Earlier this week, T-Mobile (NASDAQ:TMUS), America's second-largest wireless carrier, announced a major data breach that exposed the personal information of nearly 50 million current, former, and potential customers.
The information includes full names, date of birth, Social Security, and driver's license numbers. For a sense of scale, T-Mobile's total customer base was most recently reported as 104 million, making this breach impact roughly half of its users.
Many different groupings of individuals were impacted. There were those who had applied for credit with the carrier (40 million), those who had already paid for services (7.8 million), and those who were on prepaid plans (850,000). Each of those groups suffered greatly, though the prepaid customers suffered the greatest loss, with phone numbers and account PINs being exposed in addition to all the other data, enough to completely steal an account.
While T-Mobile continues to investigate the breach, here's what you can do to protect yourself if your data may have been exposed.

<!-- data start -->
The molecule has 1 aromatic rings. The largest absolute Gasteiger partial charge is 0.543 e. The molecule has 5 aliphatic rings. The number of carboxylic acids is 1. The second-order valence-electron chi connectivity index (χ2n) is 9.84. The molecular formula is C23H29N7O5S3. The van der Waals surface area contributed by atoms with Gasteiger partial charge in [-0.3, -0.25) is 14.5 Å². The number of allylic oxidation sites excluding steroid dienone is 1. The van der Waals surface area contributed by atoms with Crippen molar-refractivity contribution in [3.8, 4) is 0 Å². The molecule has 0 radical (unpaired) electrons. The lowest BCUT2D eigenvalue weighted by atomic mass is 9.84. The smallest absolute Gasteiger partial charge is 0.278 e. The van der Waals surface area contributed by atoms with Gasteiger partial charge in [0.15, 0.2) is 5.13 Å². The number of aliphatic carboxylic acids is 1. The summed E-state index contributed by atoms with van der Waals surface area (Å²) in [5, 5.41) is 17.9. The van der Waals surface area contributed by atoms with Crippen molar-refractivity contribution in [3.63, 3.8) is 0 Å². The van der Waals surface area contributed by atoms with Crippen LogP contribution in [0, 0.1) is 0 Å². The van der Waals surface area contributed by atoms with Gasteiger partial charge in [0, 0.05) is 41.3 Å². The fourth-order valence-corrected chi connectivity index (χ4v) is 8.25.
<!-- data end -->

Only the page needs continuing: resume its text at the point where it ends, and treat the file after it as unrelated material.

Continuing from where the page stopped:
- The first thing you should do is put a freeze on your credit reports in order to prevent any new accounts from being opened in your name. It's free and easy. Here's how to do it.
- Change your T-Mobile PIN and password. You should also consider changing PINs and passwords for other services if what you used for T-Mobile was also used elsewhere. A password manager can help you manage this.
- Follow T-Mobile's steps on their data breach response website. All those impacted are entitled to two free years of identity monitoring via McAfee.
This is T-Mobile's fifth data breach in the last three years and, by far, its worst. If history is any indicator, there will certainly be a sixth. It's never too late to protect your identity online. Use strong passwords, multi-factor authentication, and change them often. You are your best line of defense.